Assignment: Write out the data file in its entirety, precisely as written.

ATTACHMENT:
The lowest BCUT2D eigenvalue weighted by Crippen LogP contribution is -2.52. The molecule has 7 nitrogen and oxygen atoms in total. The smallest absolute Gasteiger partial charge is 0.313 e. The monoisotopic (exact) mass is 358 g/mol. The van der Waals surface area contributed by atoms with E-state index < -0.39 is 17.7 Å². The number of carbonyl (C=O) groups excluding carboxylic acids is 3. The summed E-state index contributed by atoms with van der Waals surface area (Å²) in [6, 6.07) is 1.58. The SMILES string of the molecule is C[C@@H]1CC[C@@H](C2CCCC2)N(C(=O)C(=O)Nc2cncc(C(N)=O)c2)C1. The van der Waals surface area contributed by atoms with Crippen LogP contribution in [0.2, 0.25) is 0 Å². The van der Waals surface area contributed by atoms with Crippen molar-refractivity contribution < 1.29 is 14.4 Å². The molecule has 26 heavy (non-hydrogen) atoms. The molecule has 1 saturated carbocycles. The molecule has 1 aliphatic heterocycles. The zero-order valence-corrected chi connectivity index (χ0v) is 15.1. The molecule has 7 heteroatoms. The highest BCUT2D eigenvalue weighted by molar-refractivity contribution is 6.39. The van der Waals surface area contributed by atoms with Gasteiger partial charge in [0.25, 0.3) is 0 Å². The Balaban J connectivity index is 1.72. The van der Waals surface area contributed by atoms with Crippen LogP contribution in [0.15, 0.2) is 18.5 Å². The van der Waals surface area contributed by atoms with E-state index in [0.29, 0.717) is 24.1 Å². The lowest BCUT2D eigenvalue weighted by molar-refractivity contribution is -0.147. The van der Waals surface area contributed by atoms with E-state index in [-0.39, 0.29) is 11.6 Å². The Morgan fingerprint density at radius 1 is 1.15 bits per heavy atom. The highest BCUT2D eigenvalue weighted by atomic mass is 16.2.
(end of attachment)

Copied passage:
The lowest BCUT2D eigenvalue weighted by Crippen LogP contribution is -2.52. The molecule has 7 nitrogen and oxygen atoms in total. The smallest absolute Gasteiger partial charge is 0.313 e. The monoisotopic (exact) mass is 358 g/mol. The van der Waals surface area contributed by atoms with E-state index < -0.39 is 17.7 Å². The number of carbonyl (C=O) groups excluding carboxylic acids is 3. The summed E-state index contributed by atoms with van der Waals surface area (Å²) in [6, 6.07) is 1.58. The SMILES string of the molecule is C[C@@H]1CC[C@@H](C2CCCC2)N(C(=O)C(=O)Nc2cncc(C(N)=O)c2)C1. The van der Waals surface area contributed by atoms with Crippen LogP contribution in [0.2, 0.25) is 0 Å². The van der Waals surface area contributed by atoms with Crippen molar-refractivity contribution < 1.29 is 14.4 Å². The molecule has 26 heavy (non-hydrogen) atoms. The molecule has 1 saturated carbocycles. The molecule has 1 aliphatic heterocycles. The zero-order valence-corrected chi connectivity index (χ0v) is 15.1. The molecule has 7 heteroatoms. The highest BCUT2D eigenvalue weighted by molar-refractivity contribution is 6.39. The van der Waals surface area contributed by atoms with Gasteiger partial charge in [0.25, 0.3) is 0 Å². The Balaban J connectivity index is 1.72. The van der Waals surface area contributed by atoms with Crippen LogP contribution in [0.15, 0.2) is 18.5 Å². The van der Waals surface area contributed by atoms with E-state index in [0.29, 0.717) is 24.1 Å². The lowest BCUT2D eigenvalue weighted by molar-refractivity contribution is -0.147. The van der Waals surface area contributed by atoms with E-state index in [-0.39, 0.29) is 11.6 Å². The Morgan fingerprint density at radius 1 is 1.15 bits per heavy atom. The highest BCUT2D eigenvalue weighted by atomic mass is 16.2.